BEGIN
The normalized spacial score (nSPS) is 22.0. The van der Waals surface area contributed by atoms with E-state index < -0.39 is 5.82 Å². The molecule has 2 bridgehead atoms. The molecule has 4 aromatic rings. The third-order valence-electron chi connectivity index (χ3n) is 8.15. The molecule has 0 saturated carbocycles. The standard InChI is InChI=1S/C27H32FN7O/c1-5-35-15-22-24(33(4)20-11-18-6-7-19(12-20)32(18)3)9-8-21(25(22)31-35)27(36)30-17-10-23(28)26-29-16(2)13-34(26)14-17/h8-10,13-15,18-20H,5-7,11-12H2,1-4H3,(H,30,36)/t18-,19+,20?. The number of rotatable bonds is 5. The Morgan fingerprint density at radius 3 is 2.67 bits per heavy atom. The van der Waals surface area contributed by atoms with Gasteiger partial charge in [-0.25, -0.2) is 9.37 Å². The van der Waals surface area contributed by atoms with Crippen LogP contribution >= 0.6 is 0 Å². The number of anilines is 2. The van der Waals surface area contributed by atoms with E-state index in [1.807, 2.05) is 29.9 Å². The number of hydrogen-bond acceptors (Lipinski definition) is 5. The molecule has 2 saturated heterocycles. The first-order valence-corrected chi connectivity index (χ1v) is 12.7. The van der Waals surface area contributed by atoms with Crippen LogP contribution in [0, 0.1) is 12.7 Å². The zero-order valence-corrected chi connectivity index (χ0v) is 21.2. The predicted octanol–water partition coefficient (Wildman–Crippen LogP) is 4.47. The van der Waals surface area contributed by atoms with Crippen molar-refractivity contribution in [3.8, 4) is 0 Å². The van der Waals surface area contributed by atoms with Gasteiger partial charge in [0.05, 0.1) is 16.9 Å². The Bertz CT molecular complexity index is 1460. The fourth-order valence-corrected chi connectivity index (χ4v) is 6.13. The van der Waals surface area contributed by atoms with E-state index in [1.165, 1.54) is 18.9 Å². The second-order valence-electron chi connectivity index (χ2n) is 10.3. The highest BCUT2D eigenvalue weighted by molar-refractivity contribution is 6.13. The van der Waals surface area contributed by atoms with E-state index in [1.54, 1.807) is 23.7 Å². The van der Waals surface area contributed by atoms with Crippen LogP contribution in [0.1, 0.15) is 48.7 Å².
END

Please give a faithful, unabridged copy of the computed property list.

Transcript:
The normalized spacial score (nSPS) is 22.0. The van der Waals surface area contributed by atoms with E-state index < -0.39 is 5.82 Å². The molecule has 2 bridgehead atoms. The molecule has 4 aromatic rings. The third-order valence-electron chi connectivity index (χ3n) is 8.15. The molecule has 0 saturated carbocycles. The standard InChI is InChI=1S/C27H32FN7O/c1-5-35-15-22-24(33(4)20-11-18-6-7-19(12-20)32(18)3)9-8-21(25(22)31-35)27(36)30-17-10-23(28)26-29-16(2)13-34(26)14-17/h8-10,13-15,18-20H,5-7,11-12H2,1-4H3,(H,30,36)/t18-,19+,20?. The number of rotatable bonds is 5. The Morgan fingerprint density at radius 3 is 2.67 bits per heavy atom. The van der Waals surface area contributed by atoms with Gasteiger partial charge in [-0.25, -0.2) is 9.37 Å². The van der Waals surface area contributed by atoms with Crippen LogP contribution >= 0.6 is 0 Å². The number of anilines is 2. The van der Waals surface area contributed by atoms with E-state index in [1.807, 2.05) is 29.9 Å². The number of hydrogen-bond acceptors (Lipinski definition) is 5. The molecule has 2 saturated heterocycles. The first-order valence-corrected chi connectivity index (χ1v) is 12.7. The van der Waals surface area contributed by atoms with Crippen LogP contribution in [0, 0.1) is 12.7 Å². The zero-order valence-corrected chi connectivity index (χ0v) is 21.2. The predicted octanol–water partition coefficient (Wildman–Crippen LogP) is 4.47. The van der Waals surface area contributed by atoms with Crippen molar-refractivity contribution in [3.8, 4) is 0 Å². The van der Waals surface area contributed by atoms with Gasteiger partial charge in [0.05, 0.1) is 16.9 Å². The Bertz CT molecular complexity index is 1460. The fourth-order valence-corrected chi connectivity index (χ4v) is 6.13. The van der Waals surface area contributed by atoms with E-state index in [1.165, 1.54) is 18.9 Å². The second-order valence-electron chi connectivity index (χ2n) is 10.3. The highest BCUT2D eigenvalue weighted by molar-refractivity contribution is 6.13. The van der Waals surface area contributed by atoms with E-state index in [1.54, 1.807) is 23.7 Å². The van der Waals surface area contributed by atoms with Crippen LogP contribution in [0.1, 0.15) is 48.7 Å².